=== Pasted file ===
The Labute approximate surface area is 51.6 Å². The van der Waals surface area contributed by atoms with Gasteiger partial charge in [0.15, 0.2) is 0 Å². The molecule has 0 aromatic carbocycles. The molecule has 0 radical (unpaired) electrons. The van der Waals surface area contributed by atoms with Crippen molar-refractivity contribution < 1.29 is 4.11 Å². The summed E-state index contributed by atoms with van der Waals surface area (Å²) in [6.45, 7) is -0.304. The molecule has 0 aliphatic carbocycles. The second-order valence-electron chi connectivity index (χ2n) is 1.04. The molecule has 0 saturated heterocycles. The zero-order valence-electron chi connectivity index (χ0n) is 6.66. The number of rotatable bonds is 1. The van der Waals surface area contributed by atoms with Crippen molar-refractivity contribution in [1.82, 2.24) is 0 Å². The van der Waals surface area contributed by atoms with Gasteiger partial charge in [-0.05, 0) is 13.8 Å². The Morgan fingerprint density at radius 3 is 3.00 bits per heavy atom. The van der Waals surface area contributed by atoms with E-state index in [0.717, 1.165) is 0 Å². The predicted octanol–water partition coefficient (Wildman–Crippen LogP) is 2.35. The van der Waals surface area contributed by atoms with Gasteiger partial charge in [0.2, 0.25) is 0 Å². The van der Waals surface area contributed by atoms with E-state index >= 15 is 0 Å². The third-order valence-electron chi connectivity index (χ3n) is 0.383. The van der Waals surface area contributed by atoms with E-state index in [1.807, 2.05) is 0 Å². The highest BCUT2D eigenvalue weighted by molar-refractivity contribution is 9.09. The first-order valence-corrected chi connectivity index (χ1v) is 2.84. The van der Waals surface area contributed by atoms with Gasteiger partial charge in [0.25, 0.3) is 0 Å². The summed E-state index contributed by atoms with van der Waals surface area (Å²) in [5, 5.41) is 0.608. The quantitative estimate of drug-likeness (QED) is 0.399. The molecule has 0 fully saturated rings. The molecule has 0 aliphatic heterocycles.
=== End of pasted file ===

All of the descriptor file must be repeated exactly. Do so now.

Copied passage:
The Labute approximate surface area is 51.6 Å². The van der Waals surface area contributed by atoms with Gasteiger partial charge in [0.15, 0.2) is 0 Å². The molecule has 0 aromatic carbocycles. The molecule has 0 radical (unpaired) electrons. The van der Waals surface area contributed by atoms with Crippen molar-refractivity contribution < 1.29 is 4.11 Å². The summed E-state index contributed by atoms with van der Waals surface area (Å²) in [6.45, 7) is -0.304. The molecule has 0 aliphatic carbocycles. The second-order valence-electron chi connectivity index (χ2n) is 1.04. The molecule has 0 saturated heterocycles. The zero-order valence-electron chi connectivity index (χ0n) is 6.66. The number of rotatable bonds is 1. The van der Waals surface area contributed by atoms with Crippen molar-refractivity contribution in [1.82, 2.24) is 0 Å². The van der Waals surface area contributed by atoms with Gasteiger partial charge in [-0.05, 0) is 13.8 Å². The Morgan fingerprint density at radius 3 is 3.00 bits per heavy atom. The van der Waals surface area contributed by atoms with E-state index in [0.717, 1.165) is 0 Å². The predicted octanol–water partition coefficient (Wildman–Crippen LogP) is 2.35. The van der Waals surface area contributed by atoms with Gasteiger partial charge in [0.2, 0.25) is 0 Å². The van der Waals surface area contributed by atoms with E-state index >= 15 is 0 Å². The third-order valence-electron chi connectivity index (χ3n) is 0.383. The van der Waals surface area contributed by atoms with E-state index in [1.807, 2.05) is 0 Å². The highest BCUT2D eigenvalue weighted by molar-refractivity contribution is 9.09. The first-order valence-corrected chi connectivity index (χ1v) is 2.84. The van der Waals surface area contributed by atoms with Gasteiger partial charge in [0.25, 0.3) is 0 Å². The summed E-state index contributed by atoms with van der Waals surface area (Å²) in [5, 5.41) is 0.608. The quantitative estimate of drug-likeness (QED) is 0.399. The molecule has 0 fully saturated rings. The molecule has 0 aliphatic heterocycles.